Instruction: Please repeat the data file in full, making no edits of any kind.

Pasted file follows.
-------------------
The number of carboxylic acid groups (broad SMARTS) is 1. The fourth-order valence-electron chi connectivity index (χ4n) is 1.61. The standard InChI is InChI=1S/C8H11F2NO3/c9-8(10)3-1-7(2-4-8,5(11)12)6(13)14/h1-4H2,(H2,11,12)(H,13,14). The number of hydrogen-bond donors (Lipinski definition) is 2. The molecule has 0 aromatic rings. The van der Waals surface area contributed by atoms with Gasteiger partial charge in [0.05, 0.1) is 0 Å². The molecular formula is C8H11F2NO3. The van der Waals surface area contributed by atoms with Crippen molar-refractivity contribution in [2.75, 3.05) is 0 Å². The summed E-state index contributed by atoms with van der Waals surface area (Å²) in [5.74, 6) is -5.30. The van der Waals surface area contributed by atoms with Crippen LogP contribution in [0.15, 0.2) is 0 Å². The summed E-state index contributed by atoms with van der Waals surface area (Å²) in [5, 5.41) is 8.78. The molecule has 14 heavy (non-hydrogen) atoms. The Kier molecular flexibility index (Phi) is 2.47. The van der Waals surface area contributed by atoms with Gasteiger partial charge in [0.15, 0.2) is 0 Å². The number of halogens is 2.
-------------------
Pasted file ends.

The number of carboxylic acid groups (broad SMARTS) is 1. The fourth-order valence-electron chi connectivity index (χ4n) is 1.61. The standard InChI is InChI=1S/C8H11F2NO3/c9-8(10)3-1-7(2-4-8,5(11)12)6(13)14/h1-4H2,(H2,11,12)(H,13,14). The number of hydrogen-bond donors (Lipinski definition) is 2. The molecule has 0 aromatic rings. The van der Waals surface area contributed by atoms with Gasteiger partial charge in [0.05, 0.1) is 0 Å². The molecular formula is C8H11F2NO3. The van der Waals surface area contributed by atoms with Crippen molar-refractivity contribution in [2.75, 3.05) is 0 Å². The summed E-state index contributed by atoms with van der Waals surface area (Å²) in [5.74, 6) is -5.30. The van der Waals surface area contributed by atoms with Crippen LogP contribution in [0.15, 0.2) is 0 Å². The summed E-state index contributed by atoms with van der Waals surface area (Å²) in [5, 5.41) is 8.78. The molecule has 14 heavy (non-hydrogen) atoms. The Kier molecular flexibility index (Phi) is 2.47. The van der Waals surface area contributed by atoms with Gasteiger partial charge in [0.15, 0.2) is 0 Å². The number of halogens is 2.